The ultimate goal of most relationships in China is marriage.Young Chinese adults are often under a lot of pressure from the elders in their family to find a good husband or wife and get married relatively early.For a lot of Chinese people, serious dating starts after they’ve finished school.
Honesty and openness are important in any relationship – to get to know one another, to build trust in the relationship, etc.
But are there times when too much honesty can hurt the relationship?
Of course, these are all just generalizations, and they don’t apply to all Chinese people.
More than tradition, society, or culture, dating in China is governed by what the specific individuals in the relationship think and feel, and it’s not too hard to find Chinese couples that don’t fit all or even any of the general observations above.
This pressure is particularly acute for women, who can be called “left-over women” if they pass the age of 26 or 27 without finding a husband.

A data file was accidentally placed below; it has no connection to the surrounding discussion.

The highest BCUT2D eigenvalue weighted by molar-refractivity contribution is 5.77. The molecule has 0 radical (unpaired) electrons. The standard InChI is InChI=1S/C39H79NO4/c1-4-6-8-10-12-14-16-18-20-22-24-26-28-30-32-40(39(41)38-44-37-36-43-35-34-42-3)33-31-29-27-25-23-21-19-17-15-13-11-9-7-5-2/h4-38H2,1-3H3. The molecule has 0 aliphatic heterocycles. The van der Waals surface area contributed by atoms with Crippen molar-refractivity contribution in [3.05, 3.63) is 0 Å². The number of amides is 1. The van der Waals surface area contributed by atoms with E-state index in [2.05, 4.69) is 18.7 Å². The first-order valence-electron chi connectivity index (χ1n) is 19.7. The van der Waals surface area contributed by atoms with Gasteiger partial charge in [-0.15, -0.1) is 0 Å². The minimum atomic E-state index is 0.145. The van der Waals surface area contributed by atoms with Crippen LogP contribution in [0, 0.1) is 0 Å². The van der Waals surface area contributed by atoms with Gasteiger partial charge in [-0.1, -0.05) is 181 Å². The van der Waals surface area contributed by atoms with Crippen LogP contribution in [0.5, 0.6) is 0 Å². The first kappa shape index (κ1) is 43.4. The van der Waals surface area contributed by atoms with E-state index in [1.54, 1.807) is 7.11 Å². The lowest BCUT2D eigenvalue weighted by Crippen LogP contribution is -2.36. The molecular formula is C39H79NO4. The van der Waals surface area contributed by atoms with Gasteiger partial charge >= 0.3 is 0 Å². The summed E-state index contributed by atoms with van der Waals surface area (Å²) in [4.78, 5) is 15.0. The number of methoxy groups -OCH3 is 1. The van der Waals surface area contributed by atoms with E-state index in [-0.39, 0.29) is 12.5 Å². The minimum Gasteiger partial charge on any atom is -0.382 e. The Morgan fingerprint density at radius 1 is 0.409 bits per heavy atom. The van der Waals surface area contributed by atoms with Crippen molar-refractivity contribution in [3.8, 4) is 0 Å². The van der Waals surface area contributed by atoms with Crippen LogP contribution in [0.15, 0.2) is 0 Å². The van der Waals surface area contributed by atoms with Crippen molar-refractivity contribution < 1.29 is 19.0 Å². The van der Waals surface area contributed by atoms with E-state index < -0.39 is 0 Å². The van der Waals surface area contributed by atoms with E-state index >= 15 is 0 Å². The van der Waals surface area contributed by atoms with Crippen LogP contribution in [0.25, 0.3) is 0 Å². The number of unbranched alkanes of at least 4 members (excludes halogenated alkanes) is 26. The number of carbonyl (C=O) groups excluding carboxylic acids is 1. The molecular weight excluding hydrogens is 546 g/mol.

Men can find themselves similarly left-over if they wait too long to get married.(11%) Given that past relationships and past sexual experiences were at the top of the list, participants were also asked what reasons they had for avoiding that topic.Reasons were similar for men and women, and included explanations like…(click here to keep reading and find out how talking -or not talking- about these subjects can affect your relationship).Consider, too, the generational issue at play here: The lovely lady you’ve been crushing on’s parents and grandparents are the ones exerting that pressure to get married, even though she herself may not feel that she’s ready or interested.That's because her grandparents' and possibly (depending on where in China she is from) her parents still value marital stability above all else in their time, given the instability and volatility of their eras.In a recent study, 104 young men and women (mean age = 20) in romantic relationships (average about 1 year) were asked to “list all the topics they avoided in their romantic relationship” (Anderson, Kunkel, & Dennis, 2010).